Thursday, August 9, 2012

PFLAG Then & Now...40 Years of Family and Ally Voices

August is Back-To-School month, and we're taking a 40th Anniversary look at the history of safe schools work, from support to education to advocacy!

When PFLAG was founded, 40 years ago, its focus was to help parents, families, friends, and allies show support and love for their lesbian, gay, bisexual, and transgender (LGBT) loved ones. As the organization has grown over the years, it’s been able to expand its mission to include community education and advocacy work, ensuring that all individuals enjoy support, safety, and equal rights in their communities. In recent years, disparities in equality and the need for an accepting community has become more and more apparent in our nation’s schools. According to the GLSEN’s National School Climate Survey, nine out of ten LGBT students experience bullying, harassment, and discrimination in school; actions which can often have severe consequences on these students’ mental health and well being.
                 
When the first small group of parents met back in March 1973, there was rarely any acknowledgement of LGBT students in their educational settings. Homophobia, transphobia  and discrimination were rampant, and it took an unthinkable amount of courage to come out while still in school. In response to this environment of hate, parents, families and allies began working to ensure that students would not have to hide their true identities in order to enjoy a safe learning environment. Through their efforts and the unique family and ally voice of the PFLAG community, progress was made in ensuring the safety of students and acknowledging the need to protect LGBT equality in schools.
                 
PFLAG worked within school systems to erase bullying, harassment, and discrimination. As a result of the work of PFLAG and other like-minded organizations, the culture of bullying in schools slowly began to change.  The first official Gay-Straight Student Alliances were formed in Massachusetts in the late 1980s, and several progressive school systems developed programs, like Project 10 in Los Angeles, CA, to ensure that all of their students, LGBT or not, were getting the education they deserved. In 2000 PFLAG launched their safe schools campaign, now called Cultivating Respect: Safe Schools for All, which succeeded in securing a safer learning environment for many students and raised national attention and awareness to the issue. This campaign includes training for community members and school staff on combating the prevalence of bullying, harassment, and discrimination in their schools. It also provides models to help schools create their own anti-bullying programs and community resources to advocate for the safety of all students. In addition to the safe schools campaign, just last month PFLAG was involved in the historic creation of an anti-bullying caucus (a group of Congress Members united around an issue) in the House of Representatives. PFLAGers have also been deeply involved in advocating for national legislation, like the Safe Schools Improvement Act and the Student Non-Discrimination Act, which will help school districts create policies to adequately address bullying,harassment, and discrimination in their hallways and classrooms.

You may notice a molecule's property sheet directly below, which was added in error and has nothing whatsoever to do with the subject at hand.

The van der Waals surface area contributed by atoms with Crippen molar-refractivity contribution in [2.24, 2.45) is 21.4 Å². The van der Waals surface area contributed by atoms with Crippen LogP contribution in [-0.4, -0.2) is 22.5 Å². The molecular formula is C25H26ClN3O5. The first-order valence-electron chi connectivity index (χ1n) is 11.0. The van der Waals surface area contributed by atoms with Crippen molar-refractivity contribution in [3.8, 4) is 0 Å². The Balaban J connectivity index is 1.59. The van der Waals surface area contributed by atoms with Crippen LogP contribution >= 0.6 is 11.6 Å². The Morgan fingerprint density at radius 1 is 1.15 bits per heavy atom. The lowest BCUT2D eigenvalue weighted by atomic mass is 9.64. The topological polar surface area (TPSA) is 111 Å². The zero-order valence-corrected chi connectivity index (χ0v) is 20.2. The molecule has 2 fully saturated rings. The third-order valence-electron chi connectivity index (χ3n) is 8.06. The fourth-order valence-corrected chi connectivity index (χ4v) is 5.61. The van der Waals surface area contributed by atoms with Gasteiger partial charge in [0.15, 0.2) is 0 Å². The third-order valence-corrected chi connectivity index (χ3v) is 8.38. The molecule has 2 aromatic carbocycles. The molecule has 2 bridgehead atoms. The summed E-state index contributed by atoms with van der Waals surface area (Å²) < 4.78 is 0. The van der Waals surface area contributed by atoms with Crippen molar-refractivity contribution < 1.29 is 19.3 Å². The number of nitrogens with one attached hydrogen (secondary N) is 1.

Although PFLAGers have been working tirelessly to provide safe and harassment free schools for all members of the PFLAG family, we unfortunately still have a long way to go. There are still far too many students that experience bullying, harassment, discrimination and isolation on a daily basis. This treatment affects their academic performance, social behavior, mental health, and well being. PFLAGers are working within school systems and communities all over the country to provide support for students who are the victims of severe and pervasive bullying. They’re also working to change policies to provide full protection for students and ensure that discrimination is eradicated from the learning environment. There are two pieces of federal legislation—the Safe Schools Improvement Act and the Student Non-Discrimination Act—which require schools to put an end to bullying, harassment, and discrimination towards any and all students. The SSIA requires public schools to implement comprehensive anti-bullying policies in their schools, specifically enumerating sexual orientation and gender identity in their plans. The SNDA would federally prohibit any public school from discriminating, including allowing harassment or bullying against, LGBT students or students who are perceived to be LGBT. 

Take Action: It’s essential to keep working at all levels of government to ensure that each and every student has the safe, healthy and non-discriminatory learning environment that this nation’s  children deserve. Want to ensure that all students have the safe learning environment they deserve? Contact your elected officials and urge them to support legislation, like the Safe Schools Improvement Act and the Student Non-Discrimination Act. You can also contact your local PFLAG chapter to find out about their efforts to provide support to students and advocate for change in your local school system.

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